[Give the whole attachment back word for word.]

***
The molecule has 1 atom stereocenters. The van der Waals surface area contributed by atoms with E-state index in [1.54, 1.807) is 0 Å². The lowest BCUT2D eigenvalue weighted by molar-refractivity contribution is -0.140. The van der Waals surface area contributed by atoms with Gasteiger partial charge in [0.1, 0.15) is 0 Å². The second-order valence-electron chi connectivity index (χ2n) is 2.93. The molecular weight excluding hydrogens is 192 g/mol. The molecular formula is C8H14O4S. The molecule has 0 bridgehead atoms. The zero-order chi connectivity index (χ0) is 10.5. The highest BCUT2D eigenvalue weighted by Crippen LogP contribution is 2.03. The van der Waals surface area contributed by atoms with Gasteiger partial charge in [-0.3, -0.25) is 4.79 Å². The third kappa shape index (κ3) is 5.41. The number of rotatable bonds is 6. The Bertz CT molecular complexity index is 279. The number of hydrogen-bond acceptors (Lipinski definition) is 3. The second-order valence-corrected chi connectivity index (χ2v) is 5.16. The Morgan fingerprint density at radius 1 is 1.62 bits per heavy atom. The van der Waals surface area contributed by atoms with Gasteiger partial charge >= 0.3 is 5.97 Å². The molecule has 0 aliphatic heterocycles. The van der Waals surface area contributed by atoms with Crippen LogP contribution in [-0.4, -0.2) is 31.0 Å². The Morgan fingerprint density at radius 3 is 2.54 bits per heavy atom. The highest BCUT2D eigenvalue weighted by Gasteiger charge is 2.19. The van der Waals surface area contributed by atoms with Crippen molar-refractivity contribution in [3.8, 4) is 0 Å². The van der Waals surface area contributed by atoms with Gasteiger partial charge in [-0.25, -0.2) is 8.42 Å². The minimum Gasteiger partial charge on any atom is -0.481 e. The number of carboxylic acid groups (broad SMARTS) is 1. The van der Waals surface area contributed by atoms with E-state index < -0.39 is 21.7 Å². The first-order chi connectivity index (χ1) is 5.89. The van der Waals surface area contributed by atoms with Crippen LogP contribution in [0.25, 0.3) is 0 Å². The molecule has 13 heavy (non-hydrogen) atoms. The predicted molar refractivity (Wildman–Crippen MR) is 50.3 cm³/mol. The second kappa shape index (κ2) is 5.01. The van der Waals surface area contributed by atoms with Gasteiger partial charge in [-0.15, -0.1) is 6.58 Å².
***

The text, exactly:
The molecule has 1 atom stereocenters. The van der Waals surface area contributed by atoms with E-state index in [1.54, 1.807) is 0 Å². The lowest BCUT2D eigenvalue weighted by molar-refractivity contribution is -0.140. The van der Waals surface area contributed by atoms with Gasteiger partial charge in [0.1, 0.15) is 0 Å². The second-order valence-electron chi connectivity index (χ2n) is 2.93. The molecular weight excluding hydrogens is 192 g/mol. The molecular formula is C8H14O4S. The molecule has 0 bridgehead atoms. The zero-order chi connectivity index (χ0) is 10.5. The highest BCUT2D eigenvalue weighted by Crippen LogP contribution is 2.03. The van der Waals surface area contributed by atoms with Gasteiger partial charge in [-0.3, -0.25) is 4.79 Å². The third kappa shape index (κ3) is 5.41. The number of rotatable bonds is 6. The Bertz CT molecular complexity index is 279. The number of hydrogen-bond acceptors (Lipinski definition) is 3. The second-order valence-corrected chi connectivity index (χ2v) is 5.16. The Morgan fingerprint density at radius 1 is 1.62 bits per heavy atom. The van der Waals surface area contributed by atoms with Gasteiger partial charge >= 0.3 is 5.97 Å². The molecule has 0 aliphatic heterocycles. The van der Waals surface area contributed by atoms with Crippen LogP contribution in [-0.4, -0.2) is 31.0 Å². The Morgan fingerprint density at radius 3 is 2.54 bits per heavy atom. The highest BCUT2D eigenvalue weighted by Gasteiger charge is 2.19. The van der Waals surface area contributed by atoms with Crippen molar-refractivity contribution in [3.8, 4) is 0 Å². The van der Waals surface area contributed by atoms with Gasteiger partial charge in [-0.25, -0.2) is 8.42 Å². The minimum Gasteiger partial charge on any atom is -0.481 e. The number of carboxylic acid groups (broad SMARTS) is 1. The van der Waals surface area contributed by atoms with E-state index < -0.39 is 21.7 Å². The first-order chi connectivity index (χ1) is 5.89. The van der Waals surface area contributed by atoms with Crippen LogP contribution in [0.25, 0.3) is 0 Å². The molecule has 13 heavy (non-hydrogen) atoms. The predicted molar refractivity (Wildman–Crippen MR) is 50.3 cm³/mol. The second kappa shape index (κ2) is 5.01. The van der Waals surface area contributed by atoms with Gasteiger partial charge in [-0.15, -0.1) is 6.58 Å².